• 4 tablespoons unsalted butter
  • 1/4 cup all-purpose flour
  • Salt and freshly ground black pepper


  1. Start with the brine the night before. Dissolve the salt and sugar in 2 gallons of cold water in a container like a clean bucket, large stockpot, or cooler. Toss in the oranges, lemons, thyme, and rosemary. If your turkey is bigger than 12 pounds and you think it needs more brine, add 1/2 cup salt and 1/2 cup brown sugar more for each additional gallon of water.
  2. Remove the neck, giblets, and liver from the cavity of the turkey and set aside to use in the gravy later. Rinse the bird well in the sink and put it in the brine for about 24 hours, less is fine if you’re short on time, but try to give it at least 12 hours in the solution for the full benefit of brining. Most will tell you to keep it in the fridge during this time, but refrigerator space is usally scarce around Thanksgiving. During colder Thanksgivings, I’ve used a cooler as my brining vessel and left it in the garage overnight, occasionally adding ice to the brine to keep the temperature down during the warmer part of the day.
  3. You’ll want to follow the instructions pertaining to cooking time your bird likely came with, but these should provide you with the basics for a 10-12 pound bird. Preheat the oven to 325°F. Remove turkey from the brine and rinse well under cold water. Pat it dry inside the cavity and out and place it, breast side up, in a large roasting pan. Rub the breast side with orange quarters and rub all sides with the butter, stuffing some underneath the skin. Season inside and out with salt & pepper and stuff the cavity with the onion, remaining orange, celery, carrot, bay leaves, thyme, rosemary, sage, and parsley. Loosely tie the drumsticks together with kitchen twine. Roast the turkey, uncovered, with the breast side down for 1 hour.
  4. When the hour is up, remove from the oven, turn it over, and baste the bird with 1/2 cup of stock. Continue to roast your turkey with the breast side up until a meat thermometer measures 165°F when inserted into the largest section of thigh (avoiding the bone). About 2 3/4 to 3 hours total cooking time. Baste the turkey once every hour with about a 1/2 cup of the stock.
  5. When you remove it from the oven, tent with aluminum foil and let rest for 20 minutes before carving. Be sure to save the pan and pan juices for making the gravy.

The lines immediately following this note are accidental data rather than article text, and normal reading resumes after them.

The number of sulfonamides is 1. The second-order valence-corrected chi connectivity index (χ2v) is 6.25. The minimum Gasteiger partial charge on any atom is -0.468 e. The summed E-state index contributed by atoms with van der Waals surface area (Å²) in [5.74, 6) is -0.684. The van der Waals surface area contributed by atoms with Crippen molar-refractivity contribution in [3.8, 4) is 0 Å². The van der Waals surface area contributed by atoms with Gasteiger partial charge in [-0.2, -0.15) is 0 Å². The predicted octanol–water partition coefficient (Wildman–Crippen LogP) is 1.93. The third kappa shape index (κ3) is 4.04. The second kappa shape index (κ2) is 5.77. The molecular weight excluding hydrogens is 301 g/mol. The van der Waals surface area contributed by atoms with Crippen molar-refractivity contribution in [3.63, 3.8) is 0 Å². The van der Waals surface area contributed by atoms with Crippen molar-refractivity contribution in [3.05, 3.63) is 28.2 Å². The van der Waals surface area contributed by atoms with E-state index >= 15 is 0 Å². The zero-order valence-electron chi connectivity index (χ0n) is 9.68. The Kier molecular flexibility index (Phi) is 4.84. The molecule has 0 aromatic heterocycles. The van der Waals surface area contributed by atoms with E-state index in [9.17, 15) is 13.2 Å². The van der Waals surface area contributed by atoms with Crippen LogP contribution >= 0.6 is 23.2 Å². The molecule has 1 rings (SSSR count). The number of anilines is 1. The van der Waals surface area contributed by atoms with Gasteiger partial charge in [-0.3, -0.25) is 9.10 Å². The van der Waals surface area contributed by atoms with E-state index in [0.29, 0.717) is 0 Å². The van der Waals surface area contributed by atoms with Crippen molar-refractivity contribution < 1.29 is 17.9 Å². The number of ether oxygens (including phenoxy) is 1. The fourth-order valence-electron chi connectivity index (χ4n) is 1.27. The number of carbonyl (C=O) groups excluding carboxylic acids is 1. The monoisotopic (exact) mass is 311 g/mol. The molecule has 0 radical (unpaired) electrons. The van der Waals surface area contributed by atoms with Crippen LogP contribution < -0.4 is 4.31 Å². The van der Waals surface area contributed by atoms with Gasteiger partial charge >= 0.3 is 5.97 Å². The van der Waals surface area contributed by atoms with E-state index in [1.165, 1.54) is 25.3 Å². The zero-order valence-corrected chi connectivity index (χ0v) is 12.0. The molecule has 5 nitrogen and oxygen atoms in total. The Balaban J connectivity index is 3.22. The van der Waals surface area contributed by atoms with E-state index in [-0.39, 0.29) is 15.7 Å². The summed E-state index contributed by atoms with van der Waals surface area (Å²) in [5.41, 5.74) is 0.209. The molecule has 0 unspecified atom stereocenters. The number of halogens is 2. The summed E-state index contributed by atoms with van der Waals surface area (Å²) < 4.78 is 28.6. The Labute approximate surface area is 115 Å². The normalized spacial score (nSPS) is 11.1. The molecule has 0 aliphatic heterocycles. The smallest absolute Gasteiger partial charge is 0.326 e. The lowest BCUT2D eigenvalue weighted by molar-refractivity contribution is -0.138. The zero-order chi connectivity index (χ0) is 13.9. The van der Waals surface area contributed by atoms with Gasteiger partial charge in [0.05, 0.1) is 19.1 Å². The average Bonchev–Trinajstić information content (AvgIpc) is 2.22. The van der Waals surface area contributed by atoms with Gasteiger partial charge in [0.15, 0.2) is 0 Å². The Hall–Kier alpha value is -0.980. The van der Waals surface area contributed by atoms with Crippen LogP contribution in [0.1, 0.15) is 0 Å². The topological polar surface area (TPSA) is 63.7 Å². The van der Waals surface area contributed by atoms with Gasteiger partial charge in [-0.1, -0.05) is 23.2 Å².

For the turkey broth:

  1. Heat the oil in a large saucepan over medium-high heat and add the turkey neck, heart, and gizzard. Saute for about 1 minute, until they’re almost browned. Add the chopped vegetables and bay leaf to the pan and saute until soft, about 2 more minutes.
  2. Pour the stock and 3 cups of water into the pan and bring to a boil. Lower the heat to medium-low and simmer until the stock is reduced to 4 cups, about an hour. Add the chopped liver to the pan during the last 15 minutes of cooking.
  3. Strain the stock into a clean pot or large measuring cup. Pull the meat off the neck, coursely chop the neck meat and giblets, and set aside for the gravy.

For the gravy:

  1. Pour the reserved turkey pan juices into a glass measuring cup and skim off the fat.
  2. Place the roasting pan across 2 stovetop burners over medium heat. Add the pan juice, 1 cup turkey broth, and the white wine to the pan to deglaze it, stirring to scrape any brown bits from the bottom of the pan. Add the remaining 3 cups of broth, bring to a simmer, and then transfer everything to a measuring cup.
  3. In a large saucepan, melt the butter over medium high heat. Stir in the flour and cook, stirring constantly, to make a light roux. Pour in the hot stock, whisking constantly, then simmer until thickened, about 10 minutes.
  4. Add the reserved neck meat and giblets to the pan and a seasoning with salt and black pepper.
    1. Recipe adapted from Emeril Lagasse and the Food Network.